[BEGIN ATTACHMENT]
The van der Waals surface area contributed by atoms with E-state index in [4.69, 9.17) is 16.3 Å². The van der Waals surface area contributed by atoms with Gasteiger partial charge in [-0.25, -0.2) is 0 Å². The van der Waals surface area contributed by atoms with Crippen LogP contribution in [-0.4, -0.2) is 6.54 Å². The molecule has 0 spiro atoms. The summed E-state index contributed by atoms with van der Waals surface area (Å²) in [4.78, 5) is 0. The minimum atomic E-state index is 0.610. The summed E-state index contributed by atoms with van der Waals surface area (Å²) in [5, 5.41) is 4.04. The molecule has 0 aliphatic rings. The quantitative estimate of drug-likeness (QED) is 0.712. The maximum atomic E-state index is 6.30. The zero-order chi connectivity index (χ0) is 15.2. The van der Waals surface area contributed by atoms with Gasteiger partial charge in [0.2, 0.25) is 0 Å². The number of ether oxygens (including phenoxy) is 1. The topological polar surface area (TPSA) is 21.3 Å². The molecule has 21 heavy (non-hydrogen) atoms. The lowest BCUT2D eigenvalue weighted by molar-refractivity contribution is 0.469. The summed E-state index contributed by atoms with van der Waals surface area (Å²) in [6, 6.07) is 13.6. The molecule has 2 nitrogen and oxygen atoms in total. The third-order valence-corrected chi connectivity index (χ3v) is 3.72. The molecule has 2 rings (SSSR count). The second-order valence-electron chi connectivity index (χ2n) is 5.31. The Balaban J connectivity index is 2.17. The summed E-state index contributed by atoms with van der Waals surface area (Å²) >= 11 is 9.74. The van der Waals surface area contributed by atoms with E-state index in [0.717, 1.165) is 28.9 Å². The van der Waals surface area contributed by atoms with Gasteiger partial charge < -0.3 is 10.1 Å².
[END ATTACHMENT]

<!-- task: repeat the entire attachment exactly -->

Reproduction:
The van der Waals surface area contributed by atoms with E-state index in [4.69, 9.17) is 16.3 Å². The van der Waals surface area contributed by atoms with Gasteiger partial charge in [-0.25, -0.2) is 0 Å². The van der Waals surface area contributed by atoms with Crippen LogP contribution in [-0.4, -0.2) is 6.54 Å². The molecule has 0 spiro atoms. The summed E-state index contributed by atoms with van der Waals surface area (Å²) in [4.78, 5) is 0. The minimum atomic E-state index is 0.610. The summed E-state index contributed by atoms with van der Waals surface area (Å²) in [5, 5.41) is 4.04. The molecule has 0 aliphatic rings. The quantitative estimate of drug-likeness (QED) is 0.712. The maximum atomic E-state index is 6.30. The zero-order chi connectivity index (χ0) is 15.2. The van der Waals surface area contributed by atoms with Gasteiger partial charge in [0.2, 0.25) is 0 Å². The number of ether oxygens (including phenoxy) is 1. The topological polar surface area (TPSA) is 21.3 Å². The molecule has 21 heavy (non-hydrogen) atoms. The lowest BCUT2D eigenvalue weighted by molar-refractivity contribution is 0.469. The summed E-state index contributed by atoms with van der Waals surface area (Å²) in [6, 6.07) is 13.6. The molecule has 2 nitrogen and oxygen atoms in total. The third-order valence-corrected chi connectivity index (χ3v) is 3.72. The molecule has 2 rings (SSSR count). The second-order valence-electron chi connectivity index (χ2n) is 5.31. The Balaban J connectivity index is 2.17. The summed E-state index contributed by atoms with van der Waals surface area (Å²) >= 11 is 9.74. The van der Waals surface area contributed by atoms with E-state index in [0.717, 1.165) is 28.9 Å². The van der Waals surface area contributed by atoms with Gasteiger partial charge < -0.3 is 10.1 Å².